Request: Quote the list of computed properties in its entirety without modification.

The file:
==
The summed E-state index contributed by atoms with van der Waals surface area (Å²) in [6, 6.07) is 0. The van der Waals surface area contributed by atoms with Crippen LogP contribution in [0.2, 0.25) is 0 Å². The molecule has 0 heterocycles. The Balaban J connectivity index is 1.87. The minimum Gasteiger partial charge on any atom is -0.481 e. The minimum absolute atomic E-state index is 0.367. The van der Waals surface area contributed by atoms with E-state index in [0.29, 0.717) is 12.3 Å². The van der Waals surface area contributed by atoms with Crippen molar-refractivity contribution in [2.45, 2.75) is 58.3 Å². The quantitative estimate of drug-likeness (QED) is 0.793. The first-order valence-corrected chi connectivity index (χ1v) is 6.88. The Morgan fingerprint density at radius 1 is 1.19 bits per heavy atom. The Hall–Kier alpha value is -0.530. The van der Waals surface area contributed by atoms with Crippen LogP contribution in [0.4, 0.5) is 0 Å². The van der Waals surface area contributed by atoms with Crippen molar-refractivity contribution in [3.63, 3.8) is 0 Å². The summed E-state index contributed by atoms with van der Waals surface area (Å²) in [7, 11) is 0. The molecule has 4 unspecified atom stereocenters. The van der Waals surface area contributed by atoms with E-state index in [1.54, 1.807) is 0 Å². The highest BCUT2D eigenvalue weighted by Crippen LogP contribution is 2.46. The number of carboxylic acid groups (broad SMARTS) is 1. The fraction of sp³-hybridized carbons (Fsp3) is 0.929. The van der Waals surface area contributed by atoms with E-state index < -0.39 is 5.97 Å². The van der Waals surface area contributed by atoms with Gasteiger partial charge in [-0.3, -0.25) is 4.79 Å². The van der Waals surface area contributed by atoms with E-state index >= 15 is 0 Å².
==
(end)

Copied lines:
The summed E-state index contributed by atoms with van der Waals surface area (Å²) in [6, 6.07) is 0. The van der Waals surface area contributed by atoms with Crippen LogP contribution in [0.2, 0.25) is 0 Å². The molecule has 0 heterocycles. The Balaban J connectivity index is 1.87. The minimum Gasteiger partial charge on any atom is -0.481 e. The minimum absolute atomic E-state index is 0.367. The van der Waals surface area contributed by atoms with E-state index in [0.29, 0.717) is 12.3 Å². The van der Waals surface area contributed by atoms with Crippen molar-refractivity contribution in [2.45, 2.75) is 58.3 Å². The quantitative estimate of drug-likeness (QED) is 0.793. The first-order valence-corrected chi connectivity index (χ1v) is 6.88. The Morgan fingerprint density at radius 1 is 1.19 bits per heavy atom. The Hall–Kier alpha value is -0.530. The van der Waals surface area contributed by atoms with Crippen LogP contribution in [0.4, 0.5) is 0 Å². The van der Waals surface area contributed by atoms with Crippen molar-refractivity contribution in [3.63, 3.8) is 0 Å². The summed E-state index contributed by atoms with van der Waals surface area (Å²) in [7, 11) is 0. The molecule has 4 unspecified atom stereocenters. The van der Waals surface area contributed by atoms with E-state index in [1.54, 1.807) is 0 Å². The highest BCUT2D eigenvalue weighted by Crippen LogP contribution is 2.46. The number of carboxylic acid groups (broad SMARTS) is 1. The fraction of sp³-hybridized carbons (Fsp3) is 0.929. The van der Waals surface area contributed by atoms with E-state index < -0.39 is 5.97 Å². The van der Waals surface area contributed by atoms with Gasteiger partial charge in [-0.3, -0.25) is 4.79 Å². The van der Waals surface area contributed by atoms with E-state index >= 15 is 0 Å².